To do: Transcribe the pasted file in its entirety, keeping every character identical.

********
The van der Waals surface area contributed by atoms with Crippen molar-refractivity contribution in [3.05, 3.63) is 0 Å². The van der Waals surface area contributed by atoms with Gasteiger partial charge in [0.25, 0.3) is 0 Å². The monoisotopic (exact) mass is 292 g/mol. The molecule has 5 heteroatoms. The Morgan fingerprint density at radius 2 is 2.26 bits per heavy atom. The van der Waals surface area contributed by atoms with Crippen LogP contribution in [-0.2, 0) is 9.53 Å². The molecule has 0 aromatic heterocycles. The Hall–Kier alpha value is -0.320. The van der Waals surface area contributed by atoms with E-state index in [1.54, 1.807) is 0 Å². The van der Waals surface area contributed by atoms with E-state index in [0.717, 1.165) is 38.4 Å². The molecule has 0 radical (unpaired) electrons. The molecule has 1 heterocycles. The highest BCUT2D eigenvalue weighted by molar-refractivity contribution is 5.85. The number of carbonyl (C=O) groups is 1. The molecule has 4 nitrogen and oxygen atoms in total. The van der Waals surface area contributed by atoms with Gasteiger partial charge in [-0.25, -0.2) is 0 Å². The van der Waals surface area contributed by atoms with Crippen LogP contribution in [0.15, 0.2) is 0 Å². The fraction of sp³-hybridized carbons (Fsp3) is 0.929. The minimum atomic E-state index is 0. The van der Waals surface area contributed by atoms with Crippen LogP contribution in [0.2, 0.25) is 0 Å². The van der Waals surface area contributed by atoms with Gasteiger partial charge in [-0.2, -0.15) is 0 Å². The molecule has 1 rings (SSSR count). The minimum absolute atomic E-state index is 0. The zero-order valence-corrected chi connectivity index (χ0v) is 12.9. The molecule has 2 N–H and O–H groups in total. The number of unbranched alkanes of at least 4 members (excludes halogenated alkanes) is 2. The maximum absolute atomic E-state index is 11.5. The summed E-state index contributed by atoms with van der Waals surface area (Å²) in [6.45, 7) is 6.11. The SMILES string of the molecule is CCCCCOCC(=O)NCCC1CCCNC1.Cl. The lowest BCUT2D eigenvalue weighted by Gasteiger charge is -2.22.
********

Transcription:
The van der Waals surface area contributed by atoms with Crippen molar-refractivity contribution in [3.05, 3.63) is 0 Å². The van der Waals surface area contributed by atoms with Gasteiger partial charge in [0.25, 0.3) is 0 Å². The monoisotopic (exact) mass is 292 g/mol. The molecule has 5 heteroatoms. The Morgan fingerprint density at radius 2 is 2.26 bits per heavy atom. The van der Waals surface area contributed by atoms with Crippen LogP contribution in [-0.2, 0) is 9.53 Å². The molecule has 0 aromatic heterocycles. The Hall–Kier alpha value is -0.320. The van der Waals surface area contributed by atoms with E-state index in [1.54, 1.807) is 0 Å². The van der Waals surface area contributed by atoms with E-state index in [0.717, 1.165) is 38.4 Å². The molecule has 0 radical (unpaired) electrons. The molecule has 1 heterocycles. The highest BCUT2D eigenvalue weighted by molar-refractivity contribution is 5.85. The number of carbonyl (C=O) groups is 1. The molecule has 4 nitrogen and oxygen atoms in total. The van der Waals surface area contributed by atoms with Gasteiger partial charge in [-0.25, -0.2) is 0 Å². The van der Waals surface area contributed by atoms with Crippen LogP contribution in [0.15, 0.2) is 0 Å². The fraction of sp³-hybridized carbons (Fsp3) is 0.929. The minimum atomic E-state index is 0. The van der Waals surface area contributed by atoms with Crippen LogP contribution in [0.2, 0.25) is 0 Å². The van der Waals surface area contributed by atoms with Gasteiger partial charge in [-0.2, -0.15) is 0 Å². The molecule has 1 rings (SSSR count). The minimum absolute atomic E-state index is 0. The zero-order valence-corrected chi connectivity index (χ0v) is 12.9. The molecule has 2 N–H and O–H groups in total. The number of unbranched alkanes of at least 4 members (excludes halogenated alkanes) is 2. The maximum absolute atomic E-state index is 11.5. The summed E-state index contributed by atoms with van der Waals surface area (Å²) in [6.45, 7) is 6.11. The SMILES string of the molecule is CCCCCOCC(=O)NCCC1CCCNC1.Cl. The lowest BCUT2D eigenvalue weighted by Gasteiger charge is -2.22.